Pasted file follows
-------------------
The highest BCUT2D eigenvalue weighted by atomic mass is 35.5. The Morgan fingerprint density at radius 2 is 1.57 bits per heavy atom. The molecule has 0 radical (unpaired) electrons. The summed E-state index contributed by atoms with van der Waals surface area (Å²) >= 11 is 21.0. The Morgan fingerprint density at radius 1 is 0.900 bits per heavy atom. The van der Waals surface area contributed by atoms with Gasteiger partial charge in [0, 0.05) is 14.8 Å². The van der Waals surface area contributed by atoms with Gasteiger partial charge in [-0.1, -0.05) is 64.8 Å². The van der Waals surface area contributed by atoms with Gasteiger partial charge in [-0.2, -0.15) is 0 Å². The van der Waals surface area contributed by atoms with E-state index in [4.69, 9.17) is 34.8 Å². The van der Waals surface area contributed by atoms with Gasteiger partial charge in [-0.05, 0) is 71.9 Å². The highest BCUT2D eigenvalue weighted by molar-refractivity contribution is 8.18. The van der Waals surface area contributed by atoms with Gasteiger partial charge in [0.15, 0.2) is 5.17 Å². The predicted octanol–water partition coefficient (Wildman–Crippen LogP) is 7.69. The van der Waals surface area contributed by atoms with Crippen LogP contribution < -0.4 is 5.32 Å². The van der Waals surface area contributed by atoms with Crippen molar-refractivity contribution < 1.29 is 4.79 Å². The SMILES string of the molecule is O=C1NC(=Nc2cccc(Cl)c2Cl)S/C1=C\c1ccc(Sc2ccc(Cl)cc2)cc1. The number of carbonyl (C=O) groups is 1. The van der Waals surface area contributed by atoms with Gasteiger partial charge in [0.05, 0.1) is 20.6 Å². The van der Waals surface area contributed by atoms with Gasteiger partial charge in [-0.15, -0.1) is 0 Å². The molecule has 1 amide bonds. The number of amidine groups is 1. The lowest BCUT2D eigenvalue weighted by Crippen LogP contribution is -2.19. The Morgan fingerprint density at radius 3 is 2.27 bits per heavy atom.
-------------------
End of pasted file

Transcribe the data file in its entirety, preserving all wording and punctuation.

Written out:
The highest BCUT2D eigenvalue weighted by atomic mass is 35.5. The Morgan fingerprint density at radius 2 is 1.57 bits per heavy atom. The molecule has 0 radical (unpaired) electrons. The summed E-state index contributed by atoms with van der Waals surface area (Å²) >= 11 is 21.0. The Morgan fingerprint density at radius 1 is 0.900 bits per heavy atom. The van der Waals surface area contributed by atoms with Gasteiger partial charge in [0, 0.05) is 14.8 Å². The van der Waals surface area contributed by atoms with Gasteiger partial charge in [-0.1, -0.05) is 64.8 Å². The van der Waals surface area contributed by atoms with Gasteiger partial charge in [-0.2, -0.15) is 0 Å². The van der Waals surface area contributed by atoms with E-state index in [4.69, 9.17) is 34.8 Å². The van der Waals surface area contributed by atoms with Gasteiger partial charge in [-0.05, 0) is 71.9 Å². The highest BCUT2D eigenvalue weighted by molar-refractivity contribution is 8.18. The van der Waals surface area contributed by atoms with Gasteiger partial charge in [0.15, 0.2) is 5.17 Å². The predicted octanol–water partition coefficient (Wildman–Crippen LogP) is 7.69. The van der Waals surface area contributed by atoms with Crippen LogP contribution < -0.4 is 5.32 Å². The van der Waals surface area contributed by atoms with Crippen molar-refractivity contribution < 1.29 is 4.79 Å². The SMILES string of the molecule is O=C1NC(=Nc2cccc(Cl)c2Cl)S/C1=C\c1ccc(Sc2ccc(Cl)cc2)cc1. The number of carbonyl (C=O) groups is 1. The van der Waals surface area contributed by atoms with Gasteiger partial charge in [0.05, 0.1) is 20.6 Å². The van der Waals surface area contributed by atoms with Gasteiger partial charge in [-0.15, -0.1) is 0 Å². The molecule has 1 amide bonds. The number of amidine groups is 1. The lowest BCUT2D eigenvalue weighted by Crippen LogP contribution is -2.19. The Morgan fingerprint density at radius 3 is 2.27 bits per heavy atom.